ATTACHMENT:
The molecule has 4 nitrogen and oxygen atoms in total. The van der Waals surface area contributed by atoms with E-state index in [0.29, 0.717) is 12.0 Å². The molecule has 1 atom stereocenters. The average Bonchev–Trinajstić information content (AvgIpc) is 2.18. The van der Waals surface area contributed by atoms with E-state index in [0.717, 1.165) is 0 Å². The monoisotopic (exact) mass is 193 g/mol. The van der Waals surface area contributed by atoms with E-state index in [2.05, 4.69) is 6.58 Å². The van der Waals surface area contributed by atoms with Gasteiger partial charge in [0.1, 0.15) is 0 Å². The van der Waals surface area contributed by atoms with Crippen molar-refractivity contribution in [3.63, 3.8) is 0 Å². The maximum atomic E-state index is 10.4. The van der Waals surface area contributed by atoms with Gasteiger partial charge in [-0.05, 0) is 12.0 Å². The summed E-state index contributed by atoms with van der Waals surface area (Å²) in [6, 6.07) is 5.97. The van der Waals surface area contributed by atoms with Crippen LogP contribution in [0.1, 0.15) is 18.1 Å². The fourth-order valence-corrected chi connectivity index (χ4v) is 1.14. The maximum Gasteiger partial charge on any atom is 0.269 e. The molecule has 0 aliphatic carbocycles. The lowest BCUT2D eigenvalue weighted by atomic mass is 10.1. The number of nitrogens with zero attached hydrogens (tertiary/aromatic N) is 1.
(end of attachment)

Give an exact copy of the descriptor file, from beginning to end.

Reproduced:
The molecule has 4 nitrogen and oxygen atoms in total. The van der Waals surface area contributed by atoms with E-state index in [0.29, 0.717) is 12.0 Å². The molecule has 1 atom stereocenters. The average Bonchev–Trinajstić information content (AvgIpc) is 2.18. The van der Waals surface area contributed by atoms with E-state index in [0.717, 1.165) is 0 Å². The monoisotopic (exact) mass is 193 g/mol. The van der Waals surface area contributed by atoms with E-state index in [2.05, 4.69) is 6.58 Å². The van der Waals surface area contributed by atoms with Gasteiger partial charge in [0.1, 0.15) is 0 Å². The van der Waals surface area contributed by atoms with Crippen molar-refractivity contribution in [3.63, 3.8) is 0 Å². The maximum atomic E-state index is 10.4. The van der Waals surface area contributed by atoms with Gasteiger partial charge in [-0.05, 0) is 12.0 Å². The summed E-state index contributed by atoms with van der Waals surface area (Å²) in [6, 6.07) is 5.97. The van der Waals surface area contributed by atoms with Crippen LogP contribution in [0.1, 0.15) is 18.1 Å². The fourth-order valence-corrected chi connectivity index (χ4v) is 1.14. The maximum Gasteiger partial charge on any atom is 0.269 e. The molecule has 0 aliphatic carbocycles. The lowest BCUT2D eigenvalue weighted by atomic mass is 10.1. The number of nitrogens with zero attached hydrogens (tertiary/aromatic N) is 1.